Born in Nizhny Novgorod (400km east of Moscow) he grew up in poverty. Gorky became an orphan at nine years old and thereafter lived with his grandmother, whose husband was a cruel man who often beat Maxim. After the death of his grandmother, whom he loved deeply, he attempted suicide in 1887. He the began his famous five years of "vagrant" wandering, which he called his "university." In these five years Gorky traveled around Russia on foot and took on many short-term odd jobs to support himself. After he "graduated" he began writing for provincial newspapers as well as preparing more substantial works. A master of short stories, novels, plays, and articles, his works focused on social questions and he was an open partisan of the downtrodden. Gorky's open partisanship for the oppressed was all the more authentic and unique in that he had a background of privatization and extreme poverty, not of wealth and comfort like many writers.
Considered to be the founder of Socialist Realism (not the subsequent bastardization), by the turn of the century he was an open supporter of Social Democracy. Giving financial and other support to the Russian Social Democratic Party, he was considered the writer of the Russian Marxists, although his relations with the Bolsheviks were far from stable. Arrested many times for his opposition to Tsarism, he lived in Italy from 1906 to 1913, the years of intense repression following the failed 1905 revolution. After the revolution he had many problems with the new Bolshevik government, partly due to an old artist's "handicap" (his political understanding was somewhat lacking), and partly due to some of the unnecessary measures of the Bolsheviks. Leaving for Italy again in 1921, he continued to live there until 1932, when he returned to the Soviet Union. Gorky was and will remain one of the greatest socialist novelists ever to pick up a pen, with an unrivaled ability in writing about the oppressed: sympathetically, realistically, and with the spirit of revolution.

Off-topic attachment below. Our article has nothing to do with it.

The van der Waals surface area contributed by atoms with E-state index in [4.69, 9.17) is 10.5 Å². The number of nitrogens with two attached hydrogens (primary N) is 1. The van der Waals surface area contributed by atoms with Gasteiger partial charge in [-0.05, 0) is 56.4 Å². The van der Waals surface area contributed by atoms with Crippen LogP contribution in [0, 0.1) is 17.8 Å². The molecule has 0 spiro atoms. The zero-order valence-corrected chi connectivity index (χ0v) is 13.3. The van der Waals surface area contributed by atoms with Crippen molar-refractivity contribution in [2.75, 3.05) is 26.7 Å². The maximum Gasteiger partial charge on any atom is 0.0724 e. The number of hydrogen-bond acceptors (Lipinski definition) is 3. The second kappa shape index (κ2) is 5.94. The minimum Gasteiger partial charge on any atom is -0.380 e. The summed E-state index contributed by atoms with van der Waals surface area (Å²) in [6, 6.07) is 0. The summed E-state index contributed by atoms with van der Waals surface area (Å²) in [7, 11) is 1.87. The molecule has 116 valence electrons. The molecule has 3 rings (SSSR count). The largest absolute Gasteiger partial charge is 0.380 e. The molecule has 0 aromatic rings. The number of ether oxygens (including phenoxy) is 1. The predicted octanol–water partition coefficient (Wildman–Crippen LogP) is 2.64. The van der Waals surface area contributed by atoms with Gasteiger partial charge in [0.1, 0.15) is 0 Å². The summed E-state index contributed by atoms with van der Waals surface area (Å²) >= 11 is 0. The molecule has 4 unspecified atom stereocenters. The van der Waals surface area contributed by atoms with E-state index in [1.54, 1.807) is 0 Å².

The Autobiography of Maxim Gorky: 614 pages. An autobiography in three parts focusing on Gorky's early years. The first part "My Childhood," deals with the death of his father and his subsequent time living with his grandmother, as well as the short time he spent at school. The second part "In the World" starts with Gorky being forced to work after the death of his mother, although he is still only a child, and continues detailing his time working in workshops and other places under the worst conditions. The third part "My Universities" details Gorky's years of wandering around Russia on foot, working briefly and moving on, as well as with the death of his Grandmother and his relationship with a married woman. A powerful account of his early years, it vividly documents his pain and torment, as well as the conditions of the poor and working classes in Russia at the time.
The Three (1900): 466 pages. About the urban poor and the conditions and frustrations which they live through, as well as the capitalist illusions they may hold on to as dreams to sustain themselves. Written over a hundred years ago, it deals with a phenomenon which has continued: that of the rural poor migrating to urban areas, and the majority of the time being forced to live in slums (the only affordable housing for them) and work in very low-paid jobs in factories, or in the "informal" sector (i.e. street sellers, illegal activities, garbage collection/picking, etc...). In this novel the "main" character lives in run-down housing and works mainly in the informal sector, in specific garbage picking although he later becomes a street seller. Gorky also attacks and deconstructs the bourgeois myth of happiness: that all one needs is a little property to make money off of (like a small shop for instance) to be happy. He also shows the ridiculousness and impracticality of this notion for the lower classes, who it is often forced upon like so many other components of bourgeois culture/thought. In doing so, Gorky exposes the reality which stands behind bourgeois morality and "philosophy" and shows it to be in essence a dirty, useless, hypocritical, and greedy type of life, built on the exploitation of others (involving little to no serious labor on the oppressors part) in the sole pursuit of wealth. This is a surprisingly relevant novel, given the large number of people around the world living in slums and working in the "informal" sector, trying to feed themselves and stay alive when they have been given nothing but problems, and are dehumanized and brutalized constantly by the barbaric upper classes of the world.